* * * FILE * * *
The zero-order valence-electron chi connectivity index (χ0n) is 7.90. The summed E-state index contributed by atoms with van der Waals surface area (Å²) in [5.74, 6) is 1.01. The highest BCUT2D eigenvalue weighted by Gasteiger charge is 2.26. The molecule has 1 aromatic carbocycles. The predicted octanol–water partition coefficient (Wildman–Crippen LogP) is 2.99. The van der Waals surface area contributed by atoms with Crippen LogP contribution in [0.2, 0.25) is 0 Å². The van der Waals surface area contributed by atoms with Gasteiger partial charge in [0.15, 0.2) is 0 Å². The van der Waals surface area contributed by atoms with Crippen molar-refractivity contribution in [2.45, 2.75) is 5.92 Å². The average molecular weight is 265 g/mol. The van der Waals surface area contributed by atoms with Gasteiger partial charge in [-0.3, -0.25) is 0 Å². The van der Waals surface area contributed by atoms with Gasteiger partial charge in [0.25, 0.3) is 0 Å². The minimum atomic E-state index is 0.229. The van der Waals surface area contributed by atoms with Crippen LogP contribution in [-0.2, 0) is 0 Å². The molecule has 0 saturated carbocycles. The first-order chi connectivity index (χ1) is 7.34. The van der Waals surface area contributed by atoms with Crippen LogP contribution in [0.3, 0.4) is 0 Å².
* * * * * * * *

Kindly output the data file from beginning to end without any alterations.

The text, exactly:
The zero-order valence-electron chi connectivity index (χ0n) is 7.90. The summed E-state index contributed by atoms with van der Waals surface area (Å²) in [5.74, 6) is 1.01. The highest BCUT2D eigenvalue weighted by Gasteiger charge is 2.26. The molecule has 1 aromatic carbocycles. The predicted octanol–water partition coefficient (Wildman–Crippen LogP) is 2.99. The van der Waals surface area contributed by atoms with Crippen LogP contribution in [0.2, 0.25) is 0 Å². The van der Waals surface area contributed by atoms with Gasteiger partial charge in [0.15, 0.2) is 0 Å². The van der Waals surface area contributed by atoms with Crippen molar-refractivity contribution in [2.45, 2.75) is 5.92 Å². The average molecular weight is 265 g/mol. The van der Waals surface area contributed by atoms with Gasteiger partial charge in [-0.3, -0.25) is 0 Å². The van der Waals surface area contributed by atoms with Gasteiger partial charge in [0.25, 0.3) is 0 Å². The minimum atomic E-state index is 0.229. The van der Waals surface area contributed by atoms with Crippen LogP contribution in [-0.2, 0) is 0 Å². The molecule has 0 saturated carbocycles. The first-order chi connectivity index (χ1) is 7.34. The van der Waals surface area contributed by atoms with Crippen LogP contribution in [0.3, 0.4) is 0 Å².